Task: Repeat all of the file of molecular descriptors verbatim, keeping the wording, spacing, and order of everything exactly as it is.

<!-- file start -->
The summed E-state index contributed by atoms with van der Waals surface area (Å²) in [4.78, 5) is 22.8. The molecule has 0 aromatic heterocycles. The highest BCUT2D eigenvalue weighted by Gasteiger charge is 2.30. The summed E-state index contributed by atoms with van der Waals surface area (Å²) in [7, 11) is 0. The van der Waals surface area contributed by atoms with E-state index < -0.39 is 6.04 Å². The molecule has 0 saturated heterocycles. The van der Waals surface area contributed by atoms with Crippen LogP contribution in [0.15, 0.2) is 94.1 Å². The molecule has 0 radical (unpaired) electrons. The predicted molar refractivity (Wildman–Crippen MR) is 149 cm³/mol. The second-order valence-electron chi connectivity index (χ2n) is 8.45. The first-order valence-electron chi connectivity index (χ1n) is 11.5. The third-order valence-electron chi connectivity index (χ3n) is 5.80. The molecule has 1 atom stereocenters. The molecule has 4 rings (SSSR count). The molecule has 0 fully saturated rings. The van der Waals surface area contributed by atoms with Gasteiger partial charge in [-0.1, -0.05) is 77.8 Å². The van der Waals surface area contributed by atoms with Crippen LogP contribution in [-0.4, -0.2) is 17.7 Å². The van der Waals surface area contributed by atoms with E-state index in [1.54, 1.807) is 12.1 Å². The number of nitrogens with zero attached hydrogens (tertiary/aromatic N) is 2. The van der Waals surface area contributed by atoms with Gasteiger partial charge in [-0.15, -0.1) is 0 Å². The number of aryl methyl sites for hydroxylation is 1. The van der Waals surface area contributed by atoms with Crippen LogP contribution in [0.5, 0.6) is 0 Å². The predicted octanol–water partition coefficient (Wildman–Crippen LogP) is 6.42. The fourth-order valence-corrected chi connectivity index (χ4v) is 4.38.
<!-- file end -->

The summed E-state index contributed by atoms with van der Waals surface area (Å²) in [4.78, 5) is 22.8. The molecule has 0 aromatic heterocycles. The highest BCUT2D eigenvalue weighted by Gasteiger charge is 2.30. The summed E-state index contributed by atoms with van der Waals surface area (Å²) in [7, 11) is 0. The van der Waals surface area contributed by atoms with E-state index < -0.39 is 6.04 Å². The molecule has 0 saturated heterocycles. The van der Waals surface area contributed by atoms with Crippen LogP contribution in [0.15, 0.2) is 94.1 Å². The molecule has 0 radical (unpaired) electrons. The predicted molar refractivity (Wildman–Crippen MR) is 149 cm³/mol. The second-order valence-electron chi connectivity index (χ2n) is 8.45. The first-order valence-electron chi connectivity index (χ1n) is 11.5. The third-order valence-electron chi connectivity index (χ3n) is 5.80. The molecule has 1 atom stereocenters. The molecule has 4 rings (SSSR count). The molecule has 0 fully saturated rings. The van der Waals surface area contributed by atoms with Gasteiger partial charge in [-0.1, -0.05) is 77.8 Å². The van der Waals surface area contributed by atoms with Crippen LogP contribution in [-0.4, -0.2) is 17.7 Å². The van der Waals surface area contributed by atoms with E-state index in [1.54, 1.807) is 12.1 Å². The number of nitrogens with zero attached hydrogens (tertiary/aromatic N) is 2. The van der Waals surface area contributed by atoms with Gasteiger partial charge in [-0.15, -0.1) is 0 Å². The number of aryl methyl sites for hydroxylation is 1. The van der Waals surface area contributed by atoms with Crippen LogP contribution in [0.5, 0.6) is 0 Å². The predicted octanol–water partition coefficient (Wildman–Crippen LogP) is 6.42. The fourth-order valence-corrected chi connectivity index (χ4v) is 4.38.